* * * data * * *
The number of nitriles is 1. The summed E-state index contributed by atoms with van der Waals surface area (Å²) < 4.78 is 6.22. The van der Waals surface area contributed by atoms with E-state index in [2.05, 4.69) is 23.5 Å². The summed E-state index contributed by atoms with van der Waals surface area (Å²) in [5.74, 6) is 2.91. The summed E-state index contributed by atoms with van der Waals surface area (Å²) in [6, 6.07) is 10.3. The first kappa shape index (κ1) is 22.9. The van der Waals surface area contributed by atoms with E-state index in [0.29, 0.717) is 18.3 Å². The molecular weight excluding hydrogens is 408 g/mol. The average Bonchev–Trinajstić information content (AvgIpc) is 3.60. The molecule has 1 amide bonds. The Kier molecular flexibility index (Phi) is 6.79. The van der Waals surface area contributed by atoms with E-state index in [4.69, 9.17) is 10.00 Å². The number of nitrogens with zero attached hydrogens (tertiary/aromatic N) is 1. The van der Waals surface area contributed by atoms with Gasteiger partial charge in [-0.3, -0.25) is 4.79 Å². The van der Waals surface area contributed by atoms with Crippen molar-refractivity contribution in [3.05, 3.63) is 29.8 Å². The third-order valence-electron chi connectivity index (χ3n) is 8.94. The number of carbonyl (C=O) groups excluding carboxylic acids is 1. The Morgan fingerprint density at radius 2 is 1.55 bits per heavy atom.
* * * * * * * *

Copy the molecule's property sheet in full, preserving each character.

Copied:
The number of nitriles is 1. The summed E-state index contributed by atoms with van der Waals surface area (Å²) < 4.78 is 6.22. The van der Waals surface area contributed by atoms with E-state index in [2.05, 4.69) is 23.5 Å². The summed E-state index contributed by atoms with van der Waals surface area (Å²) in [5.74, 6) is 2.91. The summed E-state index contributed by atoms with van der Waals surface area (Å²) in [6, 6.07) is 10.3. The first kappa shape index (κ1) is 22.9. The van der Waals surface area contributed by atoms with E-state index in [0.29, 0.717) is 18.3 Å². The molecular weight excluding hydrogens is 408 g/mol. The average Bonchev–Trinajstić information content (AvgIpc) is 3.60. The molecule has 1 amide bonds. The Kier molecular flexibility index (Phi) is 6.79. The van der Waals surface area contributed by atoms with E-state index in [4.69, 9.17) is 10.00 Å². The number of nitrogens with zero attached hydrogens (tertiary/aromatic N) is 1. The van der Waals surface area contributed by atoms with Gasteiger partial charge in [-0.3, -0.25) is 4.79 Å². The van der Waals surface area contributed by atoms with Crippen molar-refractivity contribution in [3.05, 3.63) is 29.8 Å². The third-order valence-electron chi connectivity index (χ3n) is 8.94. The number of carbonyl (C=O) groups excluding carboxylic acids is 1. The Morgan fingerprint density at radius 2 is 1.55 bits per heavy atom.